Hmmm … so it would seem that any further “information from the compromised CRU server” would not be of “relevance to the Review” (as determined by UEA?!) unless it “might still come into the public domain”.

But wait, there’s more:

Confirmed Note of Actions from CRU Review Group Meeting, 28 April 2010

Data mining

It was noted that a trusted, independent, forensic analyst has been engaged by the UEA and once they are available, he will start work on examining the first set of downloaded emails from the compromised CRU server.
[…]

Progress on the Report

[…]

It was noted that while the released CRU emails are currently being hosted on a website, this might not be the case in the future. The Review Team would consider the possibilities for web archiving the emails and submissions to the Review. [emphases added -hro]

As Alice is known to have said, this just gets “curiouser and curiouser”. Not to mention that as “minutes of meetings” these examples fall far short of a credible record. Mind you, considering the abysmal non-existent record-keeping of the Oxburgh crew (charged with “assessing the science” – notwithstanding Lord Oxburgh’s recent astounding claim that “the science was not the subject of our study“) – I suppose one should be thankful for such insignificant concessions to the many calls for disclosure and greater transparency.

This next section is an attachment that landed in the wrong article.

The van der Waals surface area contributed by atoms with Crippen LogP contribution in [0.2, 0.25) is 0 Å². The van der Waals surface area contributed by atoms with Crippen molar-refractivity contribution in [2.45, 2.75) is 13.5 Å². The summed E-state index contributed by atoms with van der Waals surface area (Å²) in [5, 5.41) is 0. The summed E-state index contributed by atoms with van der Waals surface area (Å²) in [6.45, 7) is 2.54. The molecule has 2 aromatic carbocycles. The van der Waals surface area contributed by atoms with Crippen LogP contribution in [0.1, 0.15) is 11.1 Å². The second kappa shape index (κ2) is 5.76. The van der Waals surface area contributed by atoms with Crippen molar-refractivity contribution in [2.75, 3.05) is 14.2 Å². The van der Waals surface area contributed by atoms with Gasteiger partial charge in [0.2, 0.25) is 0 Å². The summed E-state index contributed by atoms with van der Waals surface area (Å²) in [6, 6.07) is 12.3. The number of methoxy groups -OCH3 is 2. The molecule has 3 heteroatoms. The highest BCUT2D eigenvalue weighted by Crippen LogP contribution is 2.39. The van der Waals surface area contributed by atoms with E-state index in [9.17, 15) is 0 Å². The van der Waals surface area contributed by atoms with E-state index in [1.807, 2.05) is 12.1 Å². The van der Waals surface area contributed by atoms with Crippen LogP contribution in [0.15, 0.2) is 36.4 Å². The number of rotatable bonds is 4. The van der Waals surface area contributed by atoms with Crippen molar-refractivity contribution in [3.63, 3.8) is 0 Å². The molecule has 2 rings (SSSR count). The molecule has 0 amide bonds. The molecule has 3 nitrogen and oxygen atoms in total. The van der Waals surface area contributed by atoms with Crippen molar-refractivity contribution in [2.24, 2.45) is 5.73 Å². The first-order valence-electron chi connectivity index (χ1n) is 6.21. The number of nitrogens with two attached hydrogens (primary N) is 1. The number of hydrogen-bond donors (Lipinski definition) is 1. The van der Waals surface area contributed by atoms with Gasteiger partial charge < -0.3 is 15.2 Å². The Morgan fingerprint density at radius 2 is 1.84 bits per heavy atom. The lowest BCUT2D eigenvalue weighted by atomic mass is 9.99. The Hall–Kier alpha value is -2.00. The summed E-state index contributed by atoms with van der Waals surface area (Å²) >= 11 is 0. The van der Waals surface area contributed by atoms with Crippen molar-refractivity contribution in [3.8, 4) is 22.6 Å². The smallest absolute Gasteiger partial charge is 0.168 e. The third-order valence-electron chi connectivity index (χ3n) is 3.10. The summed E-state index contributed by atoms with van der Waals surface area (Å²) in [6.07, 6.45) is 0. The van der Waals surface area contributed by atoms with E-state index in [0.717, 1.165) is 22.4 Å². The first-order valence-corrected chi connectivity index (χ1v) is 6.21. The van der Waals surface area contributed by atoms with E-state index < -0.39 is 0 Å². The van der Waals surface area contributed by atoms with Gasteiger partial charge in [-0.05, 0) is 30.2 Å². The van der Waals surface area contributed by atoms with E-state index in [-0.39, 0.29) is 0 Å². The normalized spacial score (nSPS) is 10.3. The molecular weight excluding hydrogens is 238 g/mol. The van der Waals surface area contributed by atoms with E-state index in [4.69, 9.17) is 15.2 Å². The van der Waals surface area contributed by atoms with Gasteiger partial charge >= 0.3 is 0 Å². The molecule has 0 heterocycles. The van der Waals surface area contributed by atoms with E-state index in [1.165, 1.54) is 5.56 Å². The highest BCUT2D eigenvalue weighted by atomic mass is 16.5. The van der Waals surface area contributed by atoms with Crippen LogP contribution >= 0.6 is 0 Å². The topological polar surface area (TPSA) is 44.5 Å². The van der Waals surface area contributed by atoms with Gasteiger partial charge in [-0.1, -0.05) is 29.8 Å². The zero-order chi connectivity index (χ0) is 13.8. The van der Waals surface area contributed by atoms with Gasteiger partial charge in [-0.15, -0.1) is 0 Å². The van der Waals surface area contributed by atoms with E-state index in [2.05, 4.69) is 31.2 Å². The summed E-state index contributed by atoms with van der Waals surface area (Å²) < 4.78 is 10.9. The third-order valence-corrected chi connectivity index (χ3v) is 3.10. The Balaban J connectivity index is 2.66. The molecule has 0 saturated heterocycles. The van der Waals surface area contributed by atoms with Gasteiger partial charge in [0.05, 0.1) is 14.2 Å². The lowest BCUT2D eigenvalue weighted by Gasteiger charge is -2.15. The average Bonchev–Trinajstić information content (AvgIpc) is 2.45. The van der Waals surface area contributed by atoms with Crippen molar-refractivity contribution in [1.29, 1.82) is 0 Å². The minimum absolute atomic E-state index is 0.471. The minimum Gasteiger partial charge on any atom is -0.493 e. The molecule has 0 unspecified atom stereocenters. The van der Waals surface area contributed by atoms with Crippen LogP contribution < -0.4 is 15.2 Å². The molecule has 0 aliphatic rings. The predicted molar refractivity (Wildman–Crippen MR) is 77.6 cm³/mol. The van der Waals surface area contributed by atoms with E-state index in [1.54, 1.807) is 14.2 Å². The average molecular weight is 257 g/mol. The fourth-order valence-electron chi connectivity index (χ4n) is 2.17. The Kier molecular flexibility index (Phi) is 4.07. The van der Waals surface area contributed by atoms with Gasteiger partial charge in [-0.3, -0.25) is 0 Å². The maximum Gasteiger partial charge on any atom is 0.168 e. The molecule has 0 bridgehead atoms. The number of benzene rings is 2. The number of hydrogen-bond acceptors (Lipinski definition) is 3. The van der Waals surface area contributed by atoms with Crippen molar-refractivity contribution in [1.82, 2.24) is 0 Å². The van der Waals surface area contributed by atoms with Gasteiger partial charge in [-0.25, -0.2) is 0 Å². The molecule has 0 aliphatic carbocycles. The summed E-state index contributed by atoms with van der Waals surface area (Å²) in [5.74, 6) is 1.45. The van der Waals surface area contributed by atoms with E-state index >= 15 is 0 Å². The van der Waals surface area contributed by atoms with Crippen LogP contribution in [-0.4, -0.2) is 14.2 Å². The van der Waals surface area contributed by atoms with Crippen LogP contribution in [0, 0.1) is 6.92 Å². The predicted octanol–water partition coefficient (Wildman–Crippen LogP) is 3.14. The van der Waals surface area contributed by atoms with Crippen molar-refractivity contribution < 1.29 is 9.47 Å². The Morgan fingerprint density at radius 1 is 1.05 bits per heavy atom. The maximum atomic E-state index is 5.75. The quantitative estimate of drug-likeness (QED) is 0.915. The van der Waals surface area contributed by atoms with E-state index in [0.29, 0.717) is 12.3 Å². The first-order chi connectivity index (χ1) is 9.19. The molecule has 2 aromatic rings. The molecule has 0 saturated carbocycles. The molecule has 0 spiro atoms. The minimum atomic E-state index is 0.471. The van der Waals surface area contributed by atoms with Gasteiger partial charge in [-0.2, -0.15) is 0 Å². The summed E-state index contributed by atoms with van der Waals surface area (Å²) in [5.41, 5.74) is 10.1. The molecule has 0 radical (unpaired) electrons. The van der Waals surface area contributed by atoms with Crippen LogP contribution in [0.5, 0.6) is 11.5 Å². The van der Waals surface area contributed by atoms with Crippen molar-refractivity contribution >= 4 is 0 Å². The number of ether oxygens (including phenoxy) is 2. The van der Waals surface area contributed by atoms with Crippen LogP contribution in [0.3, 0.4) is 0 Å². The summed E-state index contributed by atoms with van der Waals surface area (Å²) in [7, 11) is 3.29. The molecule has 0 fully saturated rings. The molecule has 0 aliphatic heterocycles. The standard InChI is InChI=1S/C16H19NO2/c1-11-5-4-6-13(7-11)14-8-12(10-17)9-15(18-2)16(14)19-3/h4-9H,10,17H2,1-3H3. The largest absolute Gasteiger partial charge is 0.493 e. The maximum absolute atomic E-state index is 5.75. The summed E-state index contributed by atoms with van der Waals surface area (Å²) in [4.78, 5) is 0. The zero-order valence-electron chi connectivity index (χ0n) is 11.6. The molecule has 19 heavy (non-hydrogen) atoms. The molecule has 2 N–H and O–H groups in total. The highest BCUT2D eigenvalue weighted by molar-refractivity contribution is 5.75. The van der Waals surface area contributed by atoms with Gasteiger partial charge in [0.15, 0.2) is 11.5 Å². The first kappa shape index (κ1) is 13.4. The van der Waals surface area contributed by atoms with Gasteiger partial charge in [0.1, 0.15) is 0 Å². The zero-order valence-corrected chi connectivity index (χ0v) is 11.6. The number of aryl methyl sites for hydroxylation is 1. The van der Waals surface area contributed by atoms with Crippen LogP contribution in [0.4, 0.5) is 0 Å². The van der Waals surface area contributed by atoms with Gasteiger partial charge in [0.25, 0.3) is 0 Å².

<end digression>

Following on the heels of Bradley et al’s May 26 letter to Muir Russell, on June 21 the prestigious Journal known as the Proceedings of the National Academy of Science (PNAS) decided to publish a particularly shoddy “study” entitled “Expert credibility in climate change